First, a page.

What Attracts Classical Scholars
to a University?
A GENERATION or two ago the word "scholarship"
/-j\ was understood to apply exclusively to the study of
A )\ the classics of Greece and Rome. Applied to other
disciplines, as it is in current usage, the word was originally a
metaphor, and to bookish people it still rings strange when applied
to non-bookish subjects. The student of the ancients, like his col¬
leagues in the more modern humanities, is wholly dependent upon
books, and it is in the nature of his materials and interests that these
books should be both discursive and numerous. They are bound
to be more numerous in classical than in any vernacular literature
because the classics have been scholarship's central concern from
antiquity onwards and for centuries without serious rivals, and
because classical scholarship is practised in all civilized countries
alike, whereas study of vernacular literature is largely centered in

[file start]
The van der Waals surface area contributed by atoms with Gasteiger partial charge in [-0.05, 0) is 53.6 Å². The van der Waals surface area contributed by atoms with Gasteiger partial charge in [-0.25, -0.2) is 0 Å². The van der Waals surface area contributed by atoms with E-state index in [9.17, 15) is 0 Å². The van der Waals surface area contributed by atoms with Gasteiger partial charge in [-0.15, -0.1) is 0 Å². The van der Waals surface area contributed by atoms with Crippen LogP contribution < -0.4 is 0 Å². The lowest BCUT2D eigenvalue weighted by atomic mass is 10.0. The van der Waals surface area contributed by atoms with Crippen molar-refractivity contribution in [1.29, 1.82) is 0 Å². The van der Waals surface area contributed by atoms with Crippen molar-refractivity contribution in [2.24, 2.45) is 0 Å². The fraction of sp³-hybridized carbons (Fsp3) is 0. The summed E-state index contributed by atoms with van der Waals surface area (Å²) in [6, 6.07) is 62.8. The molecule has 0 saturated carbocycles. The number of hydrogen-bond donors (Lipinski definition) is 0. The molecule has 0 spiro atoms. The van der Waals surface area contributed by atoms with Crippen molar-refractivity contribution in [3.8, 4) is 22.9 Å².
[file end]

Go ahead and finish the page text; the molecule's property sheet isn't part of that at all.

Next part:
the countries of their origin. A student of English or American
literature should have some awareness of the work of continental
scholars in his field, but a student of the Greek and Latin classics
would remain ignorant of the larger segment of the work in his field
if he were cut off from the production of continental scholarship.
Limited in time and place as is the classical scholar's preserve,
within that preserve there are numerous and diverse areas, and
concern in them varies in volume and intensity as new materials
or new theories are made available or taste veers. There is place
for linguistic and for literary scholarship, for cultural history in
manifold aspects, for epigraphy and papyrology and palaeography.
Preoccupations with "classic" periods give way to interest in what
preceded and followed, with "classic" authors to those heretofore
less esteemed, with grammar and textual criticism to a deeper con-